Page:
New rules adopted by the FCC require that when television stations in the U.S. display emergency information visually during non-news programming, they must provide the same information aurally on a secondary audio stream. The new rules do not change the requirement that emergency information provided visually during newscasts be conveyed aurally on primary audio.

The new rules apply only to programming shown on television and not to online video.  And these requirements do not apply to emergency alerts delivered via EAS, but if a station uses information provided via EAS to generate its own crawl, that crawl is subject to the audio conveyance requirement.  The entity that creates the visual emergency information content is the party responsible for providing an aural representation of the information on the secondary audio.  Specifically, that entity must:

  • play a tonal alert at the same time in the main program audio, customarily three high-pitched tones, when emergency information is provided visually during non-news programming.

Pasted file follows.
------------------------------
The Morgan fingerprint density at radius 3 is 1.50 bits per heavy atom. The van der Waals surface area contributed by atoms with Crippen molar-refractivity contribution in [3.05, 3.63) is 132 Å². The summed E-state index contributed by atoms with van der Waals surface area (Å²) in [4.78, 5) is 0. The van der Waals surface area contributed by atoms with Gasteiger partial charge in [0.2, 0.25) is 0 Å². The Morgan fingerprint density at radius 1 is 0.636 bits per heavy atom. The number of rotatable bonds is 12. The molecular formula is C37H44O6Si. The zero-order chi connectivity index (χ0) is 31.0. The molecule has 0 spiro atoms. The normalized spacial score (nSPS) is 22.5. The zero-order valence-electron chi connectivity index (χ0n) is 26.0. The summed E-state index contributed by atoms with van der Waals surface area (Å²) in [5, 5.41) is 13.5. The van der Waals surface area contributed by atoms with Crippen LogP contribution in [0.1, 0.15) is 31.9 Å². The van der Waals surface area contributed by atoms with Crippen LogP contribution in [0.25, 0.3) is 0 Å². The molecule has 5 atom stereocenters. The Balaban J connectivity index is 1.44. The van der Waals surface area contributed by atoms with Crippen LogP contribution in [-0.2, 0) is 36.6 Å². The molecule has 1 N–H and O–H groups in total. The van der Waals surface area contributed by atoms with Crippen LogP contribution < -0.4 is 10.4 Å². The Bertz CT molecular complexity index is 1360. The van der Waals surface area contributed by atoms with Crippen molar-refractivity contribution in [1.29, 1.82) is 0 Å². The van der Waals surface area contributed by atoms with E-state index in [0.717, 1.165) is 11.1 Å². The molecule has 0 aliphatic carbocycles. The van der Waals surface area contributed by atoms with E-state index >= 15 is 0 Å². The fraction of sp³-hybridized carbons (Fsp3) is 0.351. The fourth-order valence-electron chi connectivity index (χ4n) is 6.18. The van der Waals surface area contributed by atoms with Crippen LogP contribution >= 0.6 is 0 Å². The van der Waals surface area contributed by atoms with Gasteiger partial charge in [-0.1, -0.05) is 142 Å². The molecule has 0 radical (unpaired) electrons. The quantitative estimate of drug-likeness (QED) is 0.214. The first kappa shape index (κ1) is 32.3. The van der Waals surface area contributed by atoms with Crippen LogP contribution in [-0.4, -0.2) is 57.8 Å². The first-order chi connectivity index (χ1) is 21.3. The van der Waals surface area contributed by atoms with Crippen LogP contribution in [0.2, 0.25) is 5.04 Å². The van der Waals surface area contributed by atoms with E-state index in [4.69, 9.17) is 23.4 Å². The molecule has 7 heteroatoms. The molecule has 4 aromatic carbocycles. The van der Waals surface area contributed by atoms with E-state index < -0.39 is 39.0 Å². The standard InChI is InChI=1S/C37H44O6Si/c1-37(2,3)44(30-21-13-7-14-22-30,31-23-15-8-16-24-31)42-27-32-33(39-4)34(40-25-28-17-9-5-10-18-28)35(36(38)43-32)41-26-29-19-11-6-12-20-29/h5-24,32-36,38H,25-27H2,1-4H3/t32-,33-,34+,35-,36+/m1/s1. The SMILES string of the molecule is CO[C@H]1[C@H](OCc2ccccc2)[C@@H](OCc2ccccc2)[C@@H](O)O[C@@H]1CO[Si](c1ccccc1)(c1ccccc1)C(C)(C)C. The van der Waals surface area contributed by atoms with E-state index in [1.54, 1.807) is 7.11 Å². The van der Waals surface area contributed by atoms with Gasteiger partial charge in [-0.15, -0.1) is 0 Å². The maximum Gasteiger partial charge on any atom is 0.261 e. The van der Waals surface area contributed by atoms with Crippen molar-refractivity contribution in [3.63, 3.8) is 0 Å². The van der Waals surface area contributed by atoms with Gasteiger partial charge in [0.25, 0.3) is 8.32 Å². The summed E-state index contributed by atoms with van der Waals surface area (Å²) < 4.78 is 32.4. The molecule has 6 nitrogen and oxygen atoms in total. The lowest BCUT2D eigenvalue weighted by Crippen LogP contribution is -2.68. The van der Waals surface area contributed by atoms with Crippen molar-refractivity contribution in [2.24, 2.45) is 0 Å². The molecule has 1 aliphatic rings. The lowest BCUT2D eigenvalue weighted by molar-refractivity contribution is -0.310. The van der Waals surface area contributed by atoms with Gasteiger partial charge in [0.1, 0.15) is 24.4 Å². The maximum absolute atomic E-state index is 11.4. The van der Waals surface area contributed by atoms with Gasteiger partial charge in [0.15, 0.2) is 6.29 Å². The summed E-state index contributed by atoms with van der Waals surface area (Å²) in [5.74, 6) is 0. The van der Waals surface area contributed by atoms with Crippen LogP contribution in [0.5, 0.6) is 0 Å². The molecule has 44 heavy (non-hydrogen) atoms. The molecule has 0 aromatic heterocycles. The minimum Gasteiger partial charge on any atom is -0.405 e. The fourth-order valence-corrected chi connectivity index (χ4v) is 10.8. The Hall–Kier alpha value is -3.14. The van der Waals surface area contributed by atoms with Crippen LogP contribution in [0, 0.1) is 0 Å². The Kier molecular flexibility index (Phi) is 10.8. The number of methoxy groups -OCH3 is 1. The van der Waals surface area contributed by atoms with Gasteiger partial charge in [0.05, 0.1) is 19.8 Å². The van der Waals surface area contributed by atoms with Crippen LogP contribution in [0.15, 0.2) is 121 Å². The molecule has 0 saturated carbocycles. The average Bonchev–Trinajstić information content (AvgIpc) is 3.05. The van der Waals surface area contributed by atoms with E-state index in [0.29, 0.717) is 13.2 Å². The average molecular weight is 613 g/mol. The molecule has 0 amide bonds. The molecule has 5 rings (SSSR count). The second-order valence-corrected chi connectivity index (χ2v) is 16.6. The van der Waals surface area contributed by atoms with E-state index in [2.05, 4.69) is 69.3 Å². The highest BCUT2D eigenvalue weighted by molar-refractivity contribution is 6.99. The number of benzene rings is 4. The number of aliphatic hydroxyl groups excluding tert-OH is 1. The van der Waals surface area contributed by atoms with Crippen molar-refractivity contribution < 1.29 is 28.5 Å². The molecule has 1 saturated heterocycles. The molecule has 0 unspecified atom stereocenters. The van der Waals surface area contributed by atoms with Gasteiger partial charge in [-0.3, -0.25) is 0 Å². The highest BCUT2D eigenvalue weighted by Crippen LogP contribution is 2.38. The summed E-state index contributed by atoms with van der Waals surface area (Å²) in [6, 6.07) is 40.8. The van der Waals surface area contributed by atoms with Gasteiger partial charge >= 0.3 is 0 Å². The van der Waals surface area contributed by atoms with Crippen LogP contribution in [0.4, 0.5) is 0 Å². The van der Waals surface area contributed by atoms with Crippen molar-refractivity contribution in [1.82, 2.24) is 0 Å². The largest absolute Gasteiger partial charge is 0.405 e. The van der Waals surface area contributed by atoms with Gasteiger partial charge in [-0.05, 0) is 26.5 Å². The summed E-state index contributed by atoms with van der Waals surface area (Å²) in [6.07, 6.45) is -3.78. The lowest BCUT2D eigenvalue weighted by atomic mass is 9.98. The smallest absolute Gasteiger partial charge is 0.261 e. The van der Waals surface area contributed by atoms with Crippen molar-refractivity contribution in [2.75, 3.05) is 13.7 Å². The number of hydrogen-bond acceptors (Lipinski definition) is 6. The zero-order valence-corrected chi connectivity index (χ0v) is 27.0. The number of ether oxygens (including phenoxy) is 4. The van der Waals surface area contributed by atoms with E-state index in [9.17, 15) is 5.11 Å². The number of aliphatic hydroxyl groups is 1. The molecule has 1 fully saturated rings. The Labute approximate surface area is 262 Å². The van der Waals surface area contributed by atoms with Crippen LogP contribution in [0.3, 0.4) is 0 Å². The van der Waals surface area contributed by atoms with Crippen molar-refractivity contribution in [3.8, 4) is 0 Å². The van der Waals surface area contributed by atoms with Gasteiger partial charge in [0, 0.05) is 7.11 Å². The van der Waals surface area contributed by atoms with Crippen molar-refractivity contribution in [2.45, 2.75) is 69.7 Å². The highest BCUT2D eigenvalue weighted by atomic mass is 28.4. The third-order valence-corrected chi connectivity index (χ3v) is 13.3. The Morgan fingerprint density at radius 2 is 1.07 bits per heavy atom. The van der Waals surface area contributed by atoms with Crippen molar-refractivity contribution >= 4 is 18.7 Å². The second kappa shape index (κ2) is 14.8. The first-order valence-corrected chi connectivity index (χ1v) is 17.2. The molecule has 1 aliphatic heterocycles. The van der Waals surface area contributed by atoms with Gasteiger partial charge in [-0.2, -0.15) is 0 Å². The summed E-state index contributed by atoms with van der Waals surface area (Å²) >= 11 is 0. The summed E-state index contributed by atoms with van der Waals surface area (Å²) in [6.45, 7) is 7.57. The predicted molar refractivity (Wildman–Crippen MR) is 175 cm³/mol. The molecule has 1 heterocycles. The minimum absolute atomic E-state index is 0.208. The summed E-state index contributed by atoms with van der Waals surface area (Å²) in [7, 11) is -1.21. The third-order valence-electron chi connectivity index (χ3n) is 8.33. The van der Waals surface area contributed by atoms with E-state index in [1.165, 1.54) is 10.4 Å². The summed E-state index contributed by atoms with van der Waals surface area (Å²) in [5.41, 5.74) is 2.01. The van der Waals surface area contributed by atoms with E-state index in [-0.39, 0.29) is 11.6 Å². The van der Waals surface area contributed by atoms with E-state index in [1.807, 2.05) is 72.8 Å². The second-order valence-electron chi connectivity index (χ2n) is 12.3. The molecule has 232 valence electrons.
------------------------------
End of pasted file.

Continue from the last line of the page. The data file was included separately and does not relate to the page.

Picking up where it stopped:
• repeat the emergency information provided aurally on the secondary audio stream at least twice in a row.
  • interrupt and supersede any other secondary audio programming for the emergency information, including any otherwise-required video description.
  • have two audio streams, but the secondary audio stream is not required to be dedicated to emergency-only audio.
  • communicate the aural information accurately and effectively such that visually impaired customers receive the critical details about a current emergency and how to respond to the emergency, including providing descriptions of graphic displays such as maps. Verbatim aural translation of textual emergency information is not required.

Stations may use any method to provide an aural rendition of textual emergency information, including text-to-speech (TTS). The compliance deadline for the new requirement is two years from the date the rules are published in the Federal Register. The FCC declined to adopt a technical capability exception to the rule, but stations may seek a waiver for good cause.